Quiz: How Common Are ROS1 Rearrangements in Patients With Lung Cancer?

Quiz: How Common Are ROS1 Rearrangements in Patients With Lung Cancer?

January 1, 2018

In patients with stage IIIA non–small-cell lung cancer, should the presence of N2 disease be determined by both radiologic and invasive staging prior to treatment initiation? Are ALK rearrangements and EGFR mutations mutually exclusive? Test your knowledge in our latest quiz.

In patients with stage IIIA non–small-cell lung cancer (NSCLC), should the presence of N2 disease be determined by both radiologic and invasive staging prior to treatment initiation? Are ALK rearrangements and EGFR mutations mutually exclusive? Test your knowledge in our latest quiz.

Question 1

A 54-year-old woman, who is a never-smoker, presents with swollen lymph nodes, cough, and dyspnea. Initial abnormal chest x-ray followed by CT reveals a right upper-lobe lung mass, and bilateral supraclavicular and mediastinal lymph nodes. Biopsy results of the lung mass show adenocarcinoma. Molecular testing reveals an EGFR exon 19 deletion.

Answer

C.Afatinib

In the phase III randomized LUX-Lung 3 trial, patients receiving afatinib had decreased cough and dyspnea, as well as improved health-related quality of life when compared with those receiving cisplatin/pemetrexed.[1] A combined analysis of LUX-Lung 3 and LUX-Lung 6 reported a survival advantage over chemotherapy in patients with exon 19 deletions who received afatinib,[2] as opposed to other EGFR tyrosine kinase inhibitors that showed improved progression-free survival but no overall survival difference.

References

1. Yang JC, Hirsh V, Schuler M, et al. Symptom control and quality of life in LUX-Lung 3: a phase III study of afatinib or cisplatin/pemetrexed in patients with advanced lung adenocarcinoma with EGFR mutations. J Clin Oncol. 2013;31:3342-50.

2. Yang JC, Wu YL, Schuler M, et al. Afatinib versus cisplatin based chemotherapy for EGFR mutation-positive lung adenocarcinoma (LUX-Lung 3 and LUX-Lung 6): analysis of overall survival data from two randomised, phase 3 trials. Lancet Oncol. 2015;16:141-51.

Question 2

A 59-year-old man presents with dyspnea and cough. He is white and a nonsmoker. Chest x-ray reveals extensive interstitial markings with a reticulonodular pattern. Further workup with CT scans shows numerous multifocal bilateral pulmonary nodules and several lesions in the liver. Biopsy of the liver lesion shows adenocarcinoma. Molecular analysis reveals a point mutation in exon 21 of the EGFR gene (L858R). After initial good response to erlotinib, he achieves stable disease. During follow-up he is found to have progressive disease on a CT scan, according to RECIST criteria. He is clinically asymptomatic.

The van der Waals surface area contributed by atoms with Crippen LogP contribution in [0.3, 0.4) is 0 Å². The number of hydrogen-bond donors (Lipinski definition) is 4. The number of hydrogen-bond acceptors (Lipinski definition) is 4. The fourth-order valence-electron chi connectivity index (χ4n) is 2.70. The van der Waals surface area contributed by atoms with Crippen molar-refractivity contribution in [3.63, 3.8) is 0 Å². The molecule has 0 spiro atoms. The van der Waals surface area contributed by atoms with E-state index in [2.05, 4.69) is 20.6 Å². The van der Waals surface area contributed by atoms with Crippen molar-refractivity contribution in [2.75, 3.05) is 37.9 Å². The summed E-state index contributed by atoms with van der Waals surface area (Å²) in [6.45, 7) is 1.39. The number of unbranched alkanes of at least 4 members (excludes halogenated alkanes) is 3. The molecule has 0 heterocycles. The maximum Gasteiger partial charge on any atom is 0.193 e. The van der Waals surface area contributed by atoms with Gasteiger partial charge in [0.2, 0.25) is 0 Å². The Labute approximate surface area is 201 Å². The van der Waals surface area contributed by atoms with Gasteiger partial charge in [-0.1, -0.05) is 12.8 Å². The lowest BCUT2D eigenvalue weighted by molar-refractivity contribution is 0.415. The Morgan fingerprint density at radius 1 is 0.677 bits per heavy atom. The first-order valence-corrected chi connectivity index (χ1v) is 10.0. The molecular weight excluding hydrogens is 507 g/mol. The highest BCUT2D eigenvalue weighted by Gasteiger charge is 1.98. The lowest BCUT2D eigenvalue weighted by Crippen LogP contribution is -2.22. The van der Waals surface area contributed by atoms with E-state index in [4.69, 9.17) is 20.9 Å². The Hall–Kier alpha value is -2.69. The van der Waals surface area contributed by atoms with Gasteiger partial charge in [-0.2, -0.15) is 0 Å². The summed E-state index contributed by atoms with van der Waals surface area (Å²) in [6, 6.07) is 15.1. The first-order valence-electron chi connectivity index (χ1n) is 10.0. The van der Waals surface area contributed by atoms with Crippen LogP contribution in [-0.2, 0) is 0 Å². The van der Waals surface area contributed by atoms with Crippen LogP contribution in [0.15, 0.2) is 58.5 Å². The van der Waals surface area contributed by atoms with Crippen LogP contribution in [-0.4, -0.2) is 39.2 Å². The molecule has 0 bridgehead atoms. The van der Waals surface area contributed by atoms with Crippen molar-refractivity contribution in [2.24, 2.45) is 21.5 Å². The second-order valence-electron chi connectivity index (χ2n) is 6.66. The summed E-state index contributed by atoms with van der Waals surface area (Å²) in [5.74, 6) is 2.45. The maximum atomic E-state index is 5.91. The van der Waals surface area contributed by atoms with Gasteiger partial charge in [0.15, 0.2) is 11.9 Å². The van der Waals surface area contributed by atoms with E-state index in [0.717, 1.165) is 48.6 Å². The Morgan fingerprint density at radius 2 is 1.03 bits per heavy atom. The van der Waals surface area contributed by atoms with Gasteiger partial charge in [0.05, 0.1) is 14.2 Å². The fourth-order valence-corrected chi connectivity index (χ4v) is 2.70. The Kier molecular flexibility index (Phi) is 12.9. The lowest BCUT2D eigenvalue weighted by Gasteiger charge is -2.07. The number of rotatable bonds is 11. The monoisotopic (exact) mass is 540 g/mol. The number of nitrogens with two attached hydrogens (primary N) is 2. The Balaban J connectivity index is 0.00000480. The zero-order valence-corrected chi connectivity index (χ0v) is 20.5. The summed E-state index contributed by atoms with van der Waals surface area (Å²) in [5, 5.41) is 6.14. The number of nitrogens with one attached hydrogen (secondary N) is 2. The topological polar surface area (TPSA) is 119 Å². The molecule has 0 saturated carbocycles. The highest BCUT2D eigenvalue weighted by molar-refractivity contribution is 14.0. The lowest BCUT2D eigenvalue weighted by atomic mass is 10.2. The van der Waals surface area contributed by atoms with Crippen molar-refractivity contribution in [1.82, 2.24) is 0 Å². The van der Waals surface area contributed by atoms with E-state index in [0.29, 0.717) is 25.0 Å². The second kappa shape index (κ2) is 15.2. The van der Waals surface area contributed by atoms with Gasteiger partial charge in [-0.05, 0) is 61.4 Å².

Answer

A.Continue with erlotinib

This patient with sensitizing EGFR mutation-positive lung cancer has asymptomatic progressive disease while on erlotinib. Subsequent therapy options may include continuation with erlotinib, local therapy, or second-line treatment with osimertinib. Erlotinib discontinuation may cause a flare in a subset of patients. Because of the multiple sites of metastatic disease, local therapy would not be a good option. If the tumor was T790M mutation-positive, osimertinib would be a good option; however, this would require biopsy and testing for this mutation. Immune checkpoint inhibitors and chemotherapy options could be considered after osimertinib therapy fails.

Question 3

Answer

B.Exon 19 deletion, exon 20 insertion, and exon 18 and 21 mutations predict sensitivity to EGFR TKIs

However, exon 20 insertion mutation may predict resistance to clinically achievable levels of TKIs.[1,2]

References

1. Lund-Iverson M, Kleinberg L, Fjellbirkeland L, et al. Clinicopathological characteristics of 11 NSCLC patients with EGFR-exon 20 mutations. J Thorac Oncol. 2012;7:1471-3.

2. Yasuda H, Kobayashi S, Costa DB. EGFR exon 20 insertion mutations in non-small-cell lung cancer: preclinical data and clinical implications. Lancet Oncol. 2012;13:e23-e31.

Question 4

Answer

B.The majority of patients with ROS1-positive NSCLC respond to crizotinib and other ALK inhibitors.

Other ALK inhibitors such as alectinib do not appear to have activity against ROS1-positive NSCLC.[1]

Reference

1. Shaw AT, Solomon BJ. Crizotinib in ROS1-rearranged non-small-cell lung cancer. N Engl J Med. 2015;372:683-4.

Question 5

Answer

E.Adding radiation therapy to induction regimens for patients with operable N2 disease improves outcomes compared with induction chemotherapy alone

Published evidence does not support the use of radiation therapy in induction regimens for stage IIIA (N2) disease. Given the potential disadvantages of adding radiation preoperatively, using this treatment strategy should be considered only in the context of clinical trials to allow better assessment of its effectiveness.[1]

Reference

1. Shah AA, Berry MF, Tzao C, et al. Induction chemoradiation is not superior to induction chemotherapy alone in stage IIIA lung cancer. Ann Thorac Surg. 2012;93:1807-12.